This makes shooting require significantly less accuracy - meaning less wasted blood. Moreover, you can hit several enemies in one shot, and - if the resulting spray is fine enough to function as a proper aerosol - this can be used to set up killzones mentioned above at range, and render an area deadly (restricting the movement of your enemies) even on a complete miss.

Poisoned bullet

Instead of making a thick bullet with a complicated explosive mechanism, you could simply fire blood-delivering bullets. Generally that means something like a hollow bullet filled with blood.

While less effective than aerosol-spraying ammunition (since you lose the benefits of AoE), this sounds much simpler, and while I don't know much about bullet ballistics I feel like this would make it more feasible to, say, deliver blood through a sniper rifle - or even make an armour piercing blood bullet. It also allows you to very carefully control the amount of blood delivered - you could place a tiny droplet into a tiny dimple on the bullet, and you'd be sure it would touch its target.

The only issue I can see is with clothing absorbing the blood before the bullet impacts the wearer, if your enemies wear that.


The main things I focused on was reducing the amount of blood needed per shot, and increasing the efficacy of each shot. Since there's no mininum amount of blood needed for effectiveness, any blood not strictly meant to come into contact with a living enemy is wasted. Using these methods will probably use little enough blood that you could engage in intensive combat regularly with almost no negative side-effects.

Mind you, these solutions are technologically advanced - you'll need a proper aerosol mechanism that creates as fine a mist as possible over as long a range as you can achieve (a non-trivial engineering task), and you'll probably need your own very specialised ammunition for the explosive bullets that would allow you to fill them on demand - or a hyper-specialised gun to coat bullets with blood in a precise way that uses the minimum amount of blood while still ensuring it's reliably delivered. This isn't something you could jury rig together in your backyard from a needle and a hose pipe. This also departs significantly from your initial image of "squirt some blood". So these methods may not suit your tastes - but they're all technologically feasible given adequate resources and achieve what you asked in your question in a very efficient way.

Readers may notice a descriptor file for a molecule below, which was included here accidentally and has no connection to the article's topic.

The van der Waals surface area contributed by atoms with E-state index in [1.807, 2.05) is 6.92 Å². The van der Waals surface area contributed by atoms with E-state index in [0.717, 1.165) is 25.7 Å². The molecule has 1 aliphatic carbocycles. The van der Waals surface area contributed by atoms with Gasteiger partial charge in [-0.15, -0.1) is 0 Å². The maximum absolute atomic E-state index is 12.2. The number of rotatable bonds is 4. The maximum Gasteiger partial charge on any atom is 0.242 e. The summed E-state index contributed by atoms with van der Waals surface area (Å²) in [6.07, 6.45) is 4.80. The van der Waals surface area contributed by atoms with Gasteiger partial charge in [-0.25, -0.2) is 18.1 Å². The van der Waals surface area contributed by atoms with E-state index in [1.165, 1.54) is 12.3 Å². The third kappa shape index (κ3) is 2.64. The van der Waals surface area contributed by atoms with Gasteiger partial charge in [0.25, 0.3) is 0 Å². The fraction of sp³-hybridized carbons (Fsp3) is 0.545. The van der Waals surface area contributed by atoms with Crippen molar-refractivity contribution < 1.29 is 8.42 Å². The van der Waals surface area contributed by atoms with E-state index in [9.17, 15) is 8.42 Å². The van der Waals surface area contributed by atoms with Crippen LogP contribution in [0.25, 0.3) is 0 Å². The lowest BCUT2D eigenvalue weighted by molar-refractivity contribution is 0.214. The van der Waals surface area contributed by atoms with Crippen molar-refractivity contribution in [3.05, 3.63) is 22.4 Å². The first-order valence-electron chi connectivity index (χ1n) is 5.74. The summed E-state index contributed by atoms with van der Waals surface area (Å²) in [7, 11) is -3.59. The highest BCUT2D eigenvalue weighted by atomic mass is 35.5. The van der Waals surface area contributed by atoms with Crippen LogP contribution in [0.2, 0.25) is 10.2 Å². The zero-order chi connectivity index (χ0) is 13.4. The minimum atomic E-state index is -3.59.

A note on connecting to the blood supply

A simple way would be to install a blood plug with a fail-shut valve. The gun would connect to the plug, which would open the valve. Simply make the coupling easy to disconnect, and any impact or injury will dislodge the connection (shutting the valve) before damaging any of the gun's parts. Sure, this might result in accidental disconnects in the middle of heated combat, but that's better than bleeding out. The connector could even be magnetic to make it extremely fast and easy to simply pop back into place when it gets dislodged.

  • $\begingroup$ Welcome to WorldBuilding.SE! Extensive first answer and very nice idea for connecting to the blood supply. Good job. I am looking forward to your future contributions. In case you have any questions about how the site works check out the tour, help center and Worldbuilding Meta. Have fun! $\endgroup$
    – Secespitus
    Commented Aug 8, 2018 at 12:34